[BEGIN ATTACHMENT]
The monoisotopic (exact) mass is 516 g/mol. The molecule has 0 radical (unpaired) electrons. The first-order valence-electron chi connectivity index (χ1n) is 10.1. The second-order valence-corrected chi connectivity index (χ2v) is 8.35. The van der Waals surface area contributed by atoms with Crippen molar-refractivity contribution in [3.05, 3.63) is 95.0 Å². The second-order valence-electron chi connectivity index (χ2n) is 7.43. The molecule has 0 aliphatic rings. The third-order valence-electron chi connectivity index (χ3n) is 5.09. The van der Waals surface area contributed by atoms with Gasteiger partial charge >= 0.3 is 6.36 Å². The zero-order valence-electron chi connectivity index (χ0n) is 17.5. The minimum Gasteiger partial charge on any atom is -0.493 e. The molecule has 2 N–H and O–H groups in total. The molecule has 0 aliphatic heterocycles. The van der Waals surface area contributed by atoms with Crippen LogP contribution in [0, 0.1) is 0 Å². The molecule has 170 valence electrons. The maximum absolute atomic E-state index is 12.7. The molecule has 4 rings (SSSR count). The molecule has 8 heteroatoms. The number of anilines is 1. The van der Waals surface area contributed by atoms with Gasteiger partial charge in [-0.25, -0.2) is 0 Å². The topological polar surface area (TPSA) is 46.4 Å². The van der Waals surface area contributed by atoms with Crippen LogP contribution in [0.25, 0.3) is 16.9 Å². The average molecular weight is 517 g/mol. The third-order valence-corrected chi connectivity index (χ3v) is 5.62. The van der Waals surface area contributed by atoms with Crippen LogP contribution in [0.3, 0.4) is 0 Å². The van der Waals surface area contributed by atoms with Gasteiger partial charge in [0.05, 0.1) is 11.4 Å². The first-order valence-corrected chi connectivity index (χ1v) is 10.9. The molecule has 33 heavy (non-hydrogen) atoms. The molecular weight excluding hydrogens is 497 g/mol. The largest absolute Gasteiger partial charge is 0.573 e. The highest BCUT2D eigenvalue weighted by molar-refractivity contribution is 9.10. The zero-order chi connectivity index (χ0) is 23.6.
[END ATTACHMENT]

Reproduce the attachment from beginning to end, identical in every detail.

The monoisotopic (exact) mass is 516 g/mol. The molecule has 0 radical (unpaired) electrons. The first-order valence-electron chi connectivity index (χ1n) is 10.1. The second-order valence-corrected chi connectivity index (χ2v) is 8.35. The van der Waals surface area contributed by atoms with Crippen molar-refractivity contribution in [3.05, 3.63) is 95.0 Å². The second-order valence-electron chi connectivity index (χ2n) is 7.43. The molecule has 0 aliphatic rings. The third-order valence-electron chi connectivity index (χ3n) is 5.09. The van der Waals surface area contributed by atoms with Gasteiger partial charge >= 0.3 is 6.36 Å². The zero-order valence-electron chi connectivity index (χ0n) is 17.5. The minimum Gasteiger partial charge on any atom is -0.493 e. The molecule has 2 N–H and O–H groups in total. The molecule has 0 aliphatic heterocycles. The van der Waals surface area contributed by atoms with Crippen LogP contribution in [0, 0.1) is 0 Å². The molecule has 170 valence electrons. The maximum absolute atomic E-state index is 12.7. The molecule has 4 rings (SSSR count). The molecule has 8 heteroatoms. The number of anilines is 1. The van der Waals surface area contributed by atoms with Gasteiger partial charge in [-0.25, -0.2) is 0 Å². The topological polar surface area (TPSA) is 46.4 Å². The van der Waals surface area contributed by atoms with Crippen LogP contribution in [0.25, 0.3) is 16.9 Å². The average molecular weight is 517 g/mol. The third-order valence-corrected chi connectivity index (χ3v) is 5.62. The van der Waals surface area contributed by atoms with Crippen LogP contribution in [0.3, 0.4) is 0 Å². The van der Waals surface area contributed by atoms with Gasteiger partial charge in [0.05, 0.1) is 11.4 Å². The first-order valence-corrected chi connectivity index (χ1v) is 10.9. The molecule has 33 heavy (non-hydrogen) atoms. The molecular weight excluding hydrogens is 497 g/mol. The largest absolute Gasteiger partial charge is 0.573 e. The highest BCUT2D eigenvalue weighted by molar-refractivity contribution is 9.10. The zero-order chi connectivity index (χ0) is 23.6.